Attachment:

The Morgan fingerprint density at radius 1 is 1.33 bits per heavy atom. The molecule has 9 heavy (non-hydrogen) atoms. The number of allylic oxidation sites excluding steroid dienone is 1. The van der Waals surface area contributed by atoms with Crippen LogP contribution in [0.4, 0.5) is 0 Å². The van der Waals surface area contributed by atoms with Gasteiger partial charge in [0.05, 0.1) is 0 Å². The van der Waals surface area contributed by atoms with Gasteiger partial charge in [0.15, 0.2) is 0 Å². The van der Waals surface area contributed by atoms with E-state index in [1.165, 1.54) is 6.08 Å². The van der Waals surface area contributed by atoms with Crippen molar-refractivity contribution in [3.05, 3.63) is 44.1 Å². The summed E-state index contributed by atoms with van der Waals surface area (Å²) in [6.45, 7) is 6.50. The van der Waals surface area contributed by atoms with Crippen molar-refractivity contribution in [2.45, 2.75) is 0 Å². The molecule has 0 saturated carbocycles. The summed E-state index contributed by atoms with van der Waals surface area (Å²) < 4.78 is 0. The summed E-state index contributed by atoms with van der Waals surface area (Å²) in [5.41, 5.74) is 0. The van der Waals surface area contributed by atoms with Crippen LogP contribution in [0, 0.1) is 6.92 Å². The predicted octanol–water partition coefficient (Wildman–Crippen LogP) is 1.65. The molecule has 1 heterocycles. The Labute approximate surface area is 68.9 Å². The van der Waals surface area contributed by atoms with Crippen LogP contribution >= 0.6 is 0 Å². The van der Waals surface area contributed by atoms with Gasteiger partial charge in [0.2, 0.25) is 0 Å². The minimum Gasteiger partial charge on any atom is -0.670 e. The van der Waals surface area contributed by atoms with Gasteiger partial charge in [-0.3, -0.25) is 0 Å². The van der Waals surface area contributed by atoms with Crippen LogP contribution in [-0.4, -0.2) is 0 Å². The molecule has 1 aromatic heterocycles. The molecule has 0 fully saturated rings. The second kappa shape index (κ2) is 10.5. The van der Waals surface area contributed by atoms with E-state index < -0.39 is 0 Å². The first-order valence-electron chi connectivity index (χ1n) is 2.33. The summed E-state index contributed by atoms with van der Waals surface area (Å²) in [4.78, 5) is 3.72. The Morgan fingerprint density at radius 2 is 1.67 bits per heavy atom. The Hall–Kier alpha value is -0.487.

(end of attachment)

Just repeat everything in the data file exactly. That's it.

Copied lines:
The Morgan fingerprint density at radius 1 is 1.33 bits per heavy atom. The molecule has 9 heavy (non-hydrogen) atoms. The number of allylic oxidation sites excluding steroid dienone is 1. The van der Waals surface area contributed by atoms with Crippen LogP contribution in [0.4, 0.5) is 0 Å². The van der Waals surface area contributed by atoms with Gasteiger partial charge in [0.05, 0.1) is 0 Å². The van der Waals surface area contributed by atoms with Gasteiger partial charge in [0.15, 0.2) is 0 Å². The van der Waals surface area contributed by atoms with E-state index in [1.165, 1.54) is 6.08 Å². The van der Waals surface area contributed by atoms with Crippen molar-refractivity contribution in [3.05, 3.63) is 44.1 Å². The summed E-state index contributed by atoms with van der Waals surface area (Å²) in [6.45, 7) is 6.50. The van der Waals surface area contributed by atoms with Crippen molar-refractivity contribution in [2.45, 2.75) is 0 Å². The molecule has 0 saturated carbocycles. The summed E-state index contributed by atoms with van der Waals surface area (Å²) < 4.78 is 0. The summed E-state index contributed by atoms with van der Waals surface area (Å²) in [5.41, 5.74) is 0. The van der Waals surface area contributed by atoms with Crippen LogP contribution in [0, 0.1) is 6.92 Å². The predicted octanol–water partition coefficient (Wildman–Crippen LogP) is 1.65. The molecule has 1 heterocycles. The Labute approximate surface area is 68.9 Å². The van der Waals surface area contributed by atoms with Crippen LogP contribution >= 0.6 is 0 Å². The van der Waals surface area contributed by atoms with Gasteiger partial charge in [0.2, 0.25) is 0 Å². The minimum Gasteiger partial charge on any atom is -0.670 e. The van der Waals surface area contributed by atoms with Gasteiger partial charge in [-0.3, -0.25) is 0 Å². The van der Waals surface area contributed by atoms with Crippen LogP contribution in [-0.4, -0.2) is 0 Å². The molecule has 1 aromatic heterocycles. The molecule has 0 fully saturated rings. The second kappa shape index (κ2) is 10.5. The van der Waals surface area contributed by atoms with E-state index < -0.39 is 0 Å². The first-order valence-electron chi connectivity index (χ1n) is 2.33. The summed E-state index contributed by atoms with van der Waals surface area (Å²) in [4.78, 5) is 3.72. The Morgan fingerprint density at radius 2 is 1.67 bits per heavy atom. The Hall–Kier alpha value is -0.487.